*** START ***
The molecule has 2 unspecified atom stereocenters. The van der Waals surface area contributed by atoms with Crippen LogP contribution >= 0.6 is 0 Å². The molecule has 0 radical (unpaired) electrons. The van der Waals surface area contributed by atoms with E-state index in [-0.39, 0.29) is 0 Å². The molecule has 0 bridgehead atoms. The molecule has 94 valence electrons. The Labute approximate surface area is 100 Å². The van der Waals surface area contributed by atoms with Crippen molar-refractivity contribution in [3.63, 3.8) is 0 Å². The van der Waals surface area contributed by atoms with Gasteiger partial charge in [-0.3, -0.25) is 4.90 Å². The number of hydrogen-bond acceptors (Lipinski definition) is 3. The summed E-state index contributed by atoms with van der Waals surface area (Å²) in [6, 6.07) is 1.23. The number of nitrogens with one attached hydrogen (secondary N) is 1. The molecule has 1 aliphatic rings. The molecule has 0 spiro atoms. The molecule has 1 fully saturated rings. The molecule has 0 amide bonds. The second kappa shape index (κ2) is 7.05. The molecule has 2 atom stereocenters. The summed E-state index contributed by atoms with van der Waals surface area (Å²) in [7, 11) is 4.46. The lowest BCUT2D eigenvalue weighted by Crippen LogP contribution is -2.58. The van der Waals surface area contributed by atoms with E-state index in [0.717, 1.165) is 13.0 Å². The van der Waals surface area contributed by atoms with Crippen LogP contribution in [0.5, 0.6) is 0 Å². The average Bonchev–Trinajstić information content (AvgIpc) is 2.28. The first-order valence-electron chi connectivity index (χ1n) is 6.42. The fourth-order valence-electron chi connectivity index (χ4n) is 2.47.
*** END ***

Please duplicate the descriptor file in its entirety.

The molecule has 2 unspecified atom stereocenters. The van der Waals surface area contributed by atoms with Crippen LogP contribution >= 0.6 is 0 Å². The molecule has 0 radical (unpaired) electrons. The van der Waals surface area contributed by atoms with E-state index in [-0.39, 0.29) is 0 Å². The molecule has 0 bridgehead atoms. The molecule has 94 valence electrons. The Labute approximate surface area is 100 Å². The van der Waals surface area contributed by atoms with Crippen molar-refractivity contribution in [3.63, 3.8) is 0 Å². The van der Waals surface area contributed by atoms with Gasteiger partial charge in [-0.3, -0.25) is 4.90 Å². The number of hydrogen-bond acceptors (Lipinski definition) is 3. The summed E-state index contributed by atoms with van der Waals surface area (Å²) in [6, 6.07) is 1.23. The number of nitrogens with one attached hydrogen (secondary N) is 1. The molecule has 1 aliphatic rings. The molecule has 0 spiro atoms. The molecule has 1 fully saturated rings. The molecule has 0 amide bonds. The second kappa shape index (κ2) is 7.05. The molecule has 2 atom stereocenters. The summed E-state index contributed by atoms with van der Waals surface area (Å²) in [7, 11) is 4.46. The lowest BCUT2D eigenvalue weighted by Crippen LogP contribution is -2.58. The van der Waals surface area contributed by atoms with E-state index in [0.717, 1.165) is 13.0 Å². The van der Waals surface area contributed by atoms with Crippen LogP contribution in [0.5, 0.6) is 0 Å². The average Bonchev–Trinajstić information content (AvgIpc) is 2.28. The first-order valence-electron chi connectivity index (χ1n) is 6.42. The fourth-order valence-electron chi connectivity index (χ4n) is 2.47.